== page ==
8th May 2016 – #12M Wizz Air Skopje Marathon
I had a great time so far. Traveling around, seeing places, running, meeting friends and making new ones.
My trip to Skopje was not an exception, even though the marathon was a tough one. The track was not that difficult, but it was quite a struggle to reach the finish line.
I had a two-week break after the Rock’n’Roll Madrid Marathon. Since I had some problems with my right ankle, I avoided running as much. Instead, I did some biking and swimming. I finally managed to ride one of the old MTB bikes I had from Bucharest to my Mioveni, my hometown. A ~130 km ride, which took me about 6h 40min.
Getting from Bucharest to Skopje was not as fun as I expected.
A train that took 9-10 hours to arrive in Sofia, one hour in the bus station, and a 6-hour mini-bus ride to Skopje. If only that train had some sockets. There was one socket in the restroom, and it wasn’t even working. Who would use a laptop in a train restroom anyway?
It was impossible to sleep in the mini-bus. The driver was going too fast, the roads were bad, the chairs were uncomfortable, and, if you managed to close an eye, there was the passport control.
I got to Skopje at 3 30 AM, two hours earlier than expected, and I started walking. At 4 30 AM, I reached the hostel. Everybody here was sleeping. The gate and the door were open so I entered the lobby. I had to wait there until morning to check-in, so I tried sleeping with my head on the table. Easier said than done.
A terrible way of spending a night, with just 2 days before a marathon. And being tired was only one of the reasons why I had a tough time running the Wizz Air Skopje Marathon. The whole week I neglected my meals, and it backfired.
During the marathon it was hot. Hotter than the marathons in Chisinau or Madrid.
The “cherry on the top” – a toenail. The night before the run, I had nothing else better to do than messing up a toenail that looked like falling. But it wasn’t ready to do so.
It wasn’t a pretty picture, but after the Madrid marathon, I realized that I shouldn’t think about the time of a marathon that much. I’m not an athlete, neither am I aiming to become one. There are so many people that focus so much on sports and some of them they were born for this. Many years I was chubby and I should be happy I started taking running more seriously. For two years I had a great time running half and full marathons. It changed the way I see things, even though most of the times is hard to feel that I’m not fast enough. But now and then I remember I shouldn’t be too harsh with myself.
The Wizz Air Skopje Marathon 2016
I was looking forward to running here. I found out about this event a couple of months ago, and I registered in March.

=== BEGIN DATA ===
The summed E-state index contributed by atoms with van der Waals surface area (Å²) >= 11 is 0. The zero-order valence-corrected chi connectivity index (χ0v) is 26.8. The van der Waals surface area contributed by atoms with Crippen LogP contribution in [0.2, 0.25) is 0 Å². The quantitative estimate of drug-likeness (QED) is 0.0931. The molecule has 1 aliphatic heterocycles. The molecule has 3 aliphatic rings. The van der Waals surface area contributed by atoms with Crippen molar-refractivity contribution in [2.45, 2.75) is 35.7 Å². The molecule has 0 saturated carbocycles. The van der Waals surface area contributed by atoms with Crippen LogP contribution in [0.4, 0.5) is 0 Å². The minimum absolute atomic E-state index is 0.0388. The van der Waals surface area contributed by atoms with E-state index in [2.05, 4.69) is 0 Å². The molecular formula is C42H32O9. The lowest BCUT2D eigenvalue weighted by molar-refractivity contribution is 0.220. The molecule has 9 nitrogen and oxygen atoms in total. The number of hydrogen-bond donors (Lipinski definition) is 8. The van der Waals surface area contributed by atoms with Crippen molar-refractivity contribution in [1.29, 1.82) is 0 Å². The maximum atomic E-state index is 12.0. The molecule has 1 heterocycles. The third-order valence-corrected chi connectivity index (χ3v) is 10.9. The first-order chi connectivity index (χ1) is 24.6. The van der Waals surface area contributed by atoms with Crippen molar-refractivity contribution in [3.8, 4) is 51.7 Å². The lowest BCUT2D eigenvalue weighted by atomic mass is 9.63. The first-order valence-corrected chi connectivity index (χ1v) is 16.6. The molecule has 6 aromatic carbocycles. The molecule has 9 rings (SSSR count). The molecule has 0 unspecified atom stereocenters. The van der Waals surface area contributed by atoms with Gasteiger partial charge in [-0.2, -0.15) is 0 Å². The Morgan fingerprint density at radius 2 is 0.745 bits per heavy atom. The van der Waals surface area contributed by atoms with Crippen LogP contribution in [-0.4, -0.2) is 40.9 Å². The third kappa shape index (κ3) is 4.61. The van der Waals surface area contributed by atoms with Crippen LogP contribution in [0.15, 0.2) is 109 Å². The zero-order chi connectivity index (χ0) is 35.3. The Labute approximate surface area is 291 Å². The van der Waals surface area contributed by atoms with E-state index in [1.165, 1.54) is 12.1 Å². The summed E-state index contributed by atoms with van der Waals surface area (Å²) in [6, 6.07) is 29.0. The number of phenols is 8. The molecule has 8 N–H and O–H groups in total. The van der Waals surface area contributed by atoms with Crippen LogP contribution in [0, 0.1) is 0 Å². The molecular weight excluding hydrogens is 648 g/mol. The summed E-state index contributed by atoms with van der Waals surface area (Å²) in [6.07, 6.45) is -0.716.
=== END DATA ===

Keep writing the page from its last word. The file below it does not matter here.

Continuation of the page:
While I am writing this post, I am also checking a magazine about the marathon, which they shared with the race kits. It seems that this was the 12th edition of the Skopje Marathon, and it’s the first event of its kind to receive 5 stars from the EAA ( European Athletic Associaton).
The track start/finish area was near Skopje Central Square, under Gate Macedonia. After we crossed the Stone Bridge, we turned left, and we ran 2 laps of 21 km around the city.
The organizers did a good job, indeed. The fee was not that big, 16 euros, and the result was a quality event. In spite of that, I heard some small complaints regarding the water points. On the long loops, it would had been useful to have an additional point. 4-5 km is not a long distance without a water point, but I’m sure that the heat had something to do with this.
Most of the runners were in the half marathon. There were pacemakers for the 21k, but unfortunately, in the marathon, there weren’t any. Since the start was at the same time, 8:45 AM, for the marathon, half marathon, and marathon relay, after the first 21k lap, the long boulevards were quite deserted. Most of the times, I run the 42k if it’s available and I feel that the start of the half marathon should be slightly later, so the course won’t be as deserted towards the finish. Except for marathons that have thousands of runners. It’s not a big difference there, you’re always surrounded by runners.
Running and new friends
In the hostel, I met two other runners. Bozidar, from Macedonia, running in the half marathon, and Tsvetelin, from Bulgaria, marathon.
In the first lap, I had the same pace with Tsvetelin but after the 21st kilometer, I felt that I can go faster. At that point, the timer showed 1h 46min, and it felt alright.
I was still thinking about the problems I had in Madrid, but I hoped for the best and, with half of the marathon being already covered, I increased my pace.
But it wasn’t my day, and I knew it after the 32nd kilometer when I felt tired and I started walking. An older runner passing by told me something in Macedonian and I started running again along his side. This was it. The countdown. Every kilometer was marked, and, as I was getting closer to the finish line, I was hoping for some energy leftovers to kick in. In vain. Nothing magical happened. The boulevards felt even longer now, and not even when I passed the 40km sign I couldn’t get any faster.
Besides the struggle, running a marathon in Macedonia felt the same as running one in Romania. People on the side cheer you up by shouting either “Bravo!” or “Haide!”.
During the last loop, I met Tsvetelin again and we both crossed the finish line after 4 hours of running, at a difference of 3 minutes. Bozidar had a good day and finished his 21k race in 1h 33min.
My chip registered a time of 4:00:01. 4 hours is not such a bad time after all.
Read more about the event at http://skopskimaraton.com.mk/en/th_event/skopje-marathon-2015/